Web developer interested in accessibility and simplicity. I love building systems that make it easier for people to do their jobs. Trying to solve big problems.
Published an Open Source Project
Converting Word documents to HTML with Eleventy
The most accessible way to share information online is to publish it as a webpage. While it's possible to make Word documents and PDFs accessible for people with disability, they do not match the flexibility, speed and shareability of a well-structured webpage. Webpages are better for all users.
In the communications sector, it's becoming more common for organisations and government departments to publish information as HTML webpages, usually as an alternative to a print PDF.
To make it easier for people to publish Word documents as webpages, I created the open-source Eleventy plugin eleventy-plugin-docx. This makes it possible to use Word documents as 'input' in your Eleventy site, and generate accessible, simple static HTML files for online publishing.
I'm keen to work on the plugin more, and create some example projects that show the potential of this workflow, as I believe Eleventy for building + Word for content is a really powerful combination.
Writing Internal Documentation
Standardized an internal process
Documenting shared knowledge and encouraging behaviour change with an internal wiki
From March to May 2021, I led a Documentation Working Group whose job was to find the best way for our team to share knowledge internally. This meant documenting concepts and processes that we use in our day-to-day work, and encouraging team members to write things down rather than keeping them in their heads.
Before this project, most of our shared knowledge was scattered across Word documents on a shared filesystem and group email threads.
After some brainstorming sessions, we landed on setting up our own internal wiki. I researched a few different options and landed on using the open-source MediaWiki project, which is the same software that Wikipedia uses.
This project gave me:
- a passion for sharing knowledge and encouraging others to do so
- a love for connecting information through hyperlinks - linking from specifics to the broader contextual information, and vice versa
- important experience in pushing for behaviour change, especially when the rest of the team is busy.
Automated document publishing workflow
In our work at the Information Access Group, we need to make sure every PDF we publish is accessible. After exporting a PDF from Microsoft Word or Adobe InDesign, there are a number of things that we need to fix up before we can share the PDF.
In 2019, I created a small web app, using the open-source pdfassembler library, that performs a few repetitive tasks in the structure of the PDF file. This includes:
- "stripping" the table structure of layout tables - this means moving the content out of <Table> tag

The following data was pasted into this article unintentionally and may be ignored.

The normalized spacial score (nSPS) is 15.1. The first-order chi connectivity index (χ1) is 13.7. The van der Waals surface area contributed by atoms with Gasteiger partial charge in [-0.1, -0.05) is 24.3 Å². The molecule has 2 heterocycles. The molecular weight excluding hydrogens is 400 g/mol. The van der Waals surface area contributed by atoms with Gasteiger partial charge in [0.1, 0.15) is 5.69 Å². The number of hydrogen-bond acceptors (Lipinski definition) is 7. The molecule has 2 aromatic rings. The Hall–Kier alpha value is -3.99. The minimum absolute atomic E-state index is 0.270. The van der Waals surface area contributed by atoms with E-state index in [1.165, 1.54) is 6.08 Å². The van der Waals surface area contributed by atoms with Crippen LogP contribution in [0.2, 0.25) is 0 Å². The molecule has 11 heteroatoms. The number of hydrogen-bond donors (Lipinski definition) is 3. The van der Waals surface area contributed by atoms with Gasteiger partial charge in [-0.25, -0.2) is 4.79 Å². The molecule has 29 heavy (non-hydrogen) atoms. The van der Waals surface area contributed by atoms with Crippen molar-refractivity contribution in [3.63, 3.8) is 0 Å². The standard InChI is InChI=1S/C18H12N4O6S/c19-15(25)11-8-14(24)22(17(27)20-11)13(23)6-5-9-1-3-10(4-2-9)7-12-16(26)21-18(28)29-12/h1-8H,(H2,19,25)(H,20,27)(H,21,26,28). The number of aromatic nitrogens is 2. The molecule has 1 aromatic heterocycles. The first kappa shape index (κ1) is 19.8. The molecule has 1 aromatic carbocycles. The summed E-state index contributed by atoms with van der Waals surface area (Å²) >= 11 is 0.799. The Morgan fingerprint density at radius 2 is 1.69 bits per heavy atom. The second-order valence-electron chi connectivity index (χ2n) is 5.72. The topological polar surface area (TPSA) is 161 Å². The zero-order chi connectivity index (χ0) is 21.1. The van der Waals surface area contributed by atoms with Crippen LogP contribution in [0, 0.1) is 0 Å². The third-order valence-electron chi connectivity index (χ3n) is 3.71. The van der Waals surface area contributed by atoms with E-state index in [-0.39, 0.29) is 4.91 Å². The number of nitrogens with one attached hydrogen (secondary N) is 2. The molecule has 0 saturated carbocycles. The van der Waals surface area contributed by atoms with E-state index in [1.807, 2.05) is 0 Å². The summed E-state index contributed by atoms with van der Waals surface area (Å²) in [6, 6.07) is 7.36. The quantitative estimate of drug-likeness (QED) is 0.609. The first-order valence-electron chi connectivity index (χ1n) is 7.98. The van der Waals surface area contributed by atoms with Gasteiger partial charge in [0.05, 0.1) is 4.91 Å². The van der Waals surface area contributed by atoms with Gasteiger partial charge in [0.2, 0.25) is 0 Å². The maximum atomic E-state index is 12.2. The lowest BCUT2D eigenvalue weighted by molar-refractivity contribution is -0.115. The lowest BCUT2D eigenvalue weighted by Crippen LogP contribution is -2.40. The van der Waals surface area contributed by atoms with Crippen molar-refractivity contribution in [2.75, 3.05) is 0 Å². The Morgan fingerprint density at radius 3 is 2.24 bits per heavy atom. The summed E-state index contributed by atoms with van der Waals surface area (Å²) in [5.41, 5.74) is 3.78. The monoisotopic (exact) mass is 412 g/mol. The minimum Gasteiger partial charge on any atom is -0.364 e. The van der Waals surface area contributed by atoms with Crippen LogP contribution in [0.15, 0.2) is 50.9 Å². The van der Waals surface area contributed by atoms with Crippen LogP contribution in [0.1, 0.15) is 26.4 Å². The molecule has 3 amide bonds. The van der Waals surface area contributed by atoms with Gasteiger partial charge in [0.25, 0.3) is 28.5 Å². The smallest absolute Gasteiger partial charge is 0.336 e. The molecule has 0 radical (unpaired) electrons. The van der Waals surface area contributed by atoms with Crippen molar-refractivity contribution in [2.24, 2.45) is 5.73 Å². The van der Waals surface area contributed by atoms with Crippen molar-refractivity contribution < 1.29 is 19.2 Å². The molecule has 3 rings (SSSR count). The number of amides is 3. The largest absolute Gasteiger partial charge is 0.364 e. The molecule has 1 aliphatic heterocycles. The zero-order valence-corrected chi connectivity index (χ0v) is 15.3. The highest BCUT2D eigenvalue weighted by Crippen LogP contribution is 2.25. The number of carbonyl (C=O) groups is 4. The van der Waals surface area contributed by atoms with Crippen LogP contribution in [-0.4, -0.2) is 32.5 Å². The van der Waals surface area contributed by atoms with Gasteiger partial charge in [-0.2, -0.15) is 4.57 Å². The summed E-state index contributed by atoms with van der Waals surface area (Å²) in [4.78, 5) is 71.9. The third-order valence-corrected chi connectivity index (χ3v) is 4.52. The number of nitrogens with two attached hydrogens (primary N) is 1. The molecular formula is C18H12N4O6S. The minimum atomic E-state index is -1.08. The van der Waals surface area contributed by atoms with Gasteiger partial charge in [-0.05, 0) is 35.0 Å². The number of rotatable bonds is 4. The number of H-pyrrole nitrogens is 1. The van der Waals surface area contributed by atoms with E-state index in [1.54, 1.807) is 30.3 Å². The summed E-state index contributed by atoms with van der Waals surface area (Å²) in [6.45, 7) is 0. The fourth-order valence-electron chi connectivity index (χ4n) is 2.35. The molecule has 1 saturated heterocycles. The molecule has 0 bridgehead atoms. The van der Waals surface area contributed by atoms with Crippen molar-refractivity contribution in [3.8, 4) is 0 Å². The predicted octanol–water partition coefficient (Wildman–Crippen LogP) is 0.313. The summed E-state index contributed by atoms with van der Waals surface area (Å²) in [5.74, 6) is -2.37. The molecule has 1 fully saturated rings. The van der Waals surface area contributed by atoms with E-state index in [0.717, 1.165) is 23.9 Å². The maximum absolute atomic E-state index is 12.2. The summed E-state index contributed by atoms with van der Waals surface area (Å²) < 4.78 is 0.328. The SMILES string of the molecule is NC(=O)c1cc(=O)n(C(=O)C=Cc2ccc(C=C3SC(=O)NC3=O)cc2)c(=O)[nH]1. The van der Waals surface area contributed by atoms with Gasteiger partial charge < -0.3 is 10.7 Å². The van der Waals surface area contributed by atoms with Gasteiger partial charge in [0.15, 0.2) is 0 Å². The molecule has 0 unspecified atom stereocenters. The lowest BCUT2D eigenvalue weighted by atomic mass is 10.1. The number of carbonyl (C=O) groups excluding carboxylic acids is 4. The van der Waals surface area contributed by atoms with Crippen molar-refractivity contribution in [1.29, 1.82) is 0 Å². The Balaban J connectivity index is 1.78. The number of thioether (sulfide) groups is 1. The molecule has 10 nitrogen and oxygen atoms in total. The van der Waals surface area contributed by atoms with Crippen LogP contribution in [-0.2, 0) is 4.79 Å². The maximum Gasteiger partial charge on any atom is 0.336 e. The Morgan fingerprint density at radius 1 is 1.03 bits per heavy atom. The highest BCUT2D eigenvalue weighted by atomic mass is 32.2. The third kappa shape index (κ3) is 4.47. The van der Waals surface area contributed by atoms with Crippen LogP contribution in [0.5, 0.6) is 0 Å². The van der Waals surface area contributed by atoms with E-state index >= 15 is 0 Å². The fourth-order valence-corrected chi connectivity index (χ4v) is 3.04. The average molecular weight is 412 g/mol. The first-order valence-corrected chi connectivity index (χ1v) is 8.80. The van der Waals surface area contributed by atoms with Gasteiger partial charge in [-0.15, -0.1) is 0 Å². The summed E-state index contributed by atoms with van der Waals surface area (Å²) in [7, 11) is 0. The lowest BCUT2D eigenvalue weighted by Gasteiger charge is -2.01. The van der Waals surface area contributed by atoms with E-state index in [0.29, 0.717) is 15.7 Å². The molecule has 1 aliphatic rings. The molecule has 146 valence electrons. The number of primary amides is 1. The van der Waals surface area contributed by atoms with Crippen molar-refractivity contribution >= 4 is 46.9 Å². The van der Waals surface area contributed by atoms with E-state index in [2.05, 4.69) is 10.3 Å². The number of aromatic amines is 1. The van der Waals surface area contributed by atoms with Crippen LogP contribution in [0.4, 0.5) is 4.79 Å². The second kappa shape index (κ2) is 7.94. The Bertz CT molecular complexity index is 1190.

- setting empty paragraphs as artifacts
- setting table header rows.
This tool has also allowed me to write short scripts that perform certain tasks in PDFs - working with the structure of a PDF programmatically has helped in a number of large document projects, for example changing footer content in every page of a 500 page document. When you're working on huge documents, this feels like a superpower!
Launched a Web App
Designed a database
Easy Read image database with Django
In 2018, I designed and developed a Django web app that works as a document database for our team at the Information Access Group.
At the Information Access Group, we create Easy Read documents. These are documents that use images and icons to illustrate the meaning of the text, specifically for target audiences with low literacy.
To create these documents, we use Microsoft Word. While Word is easy to use for our editors and graphic designers, it doesn't remember the location of image files after they are inserted. This means that if a graphic designer wants to re-use an image from a document, they need to manually track down the image file on our shared filesystem.
In 2018, I had an idea for a better way to organise our documents and images - a Django web app that would act as a database of our Easy Read content.
To make a tool that would help the rest of the team, I:
- designed the backend database structure, including documents, images, image instances, word list terms and definitions
- designed the front-end user interface for adding documents, and searching for images.
- integrated the imagehash open source library to store a hash of each image, so that the database would be able to identify duplicates, and show the designer where an image had been used across multiple documents. This also made it possible to link up an image in a Word document with an original source file on our shared filesystem.
- allow the user to search by image alternative text - as we add image descriptions to all of our documents, this means that a designer can quickly search across thousands of images to find exactly what they're looking for.
Since 2018, the Easy Read database has become an integral part of our workflow for the team. It's one of my proudest achievements, to be able to turn an idea into a real web app that has been so useful for the team.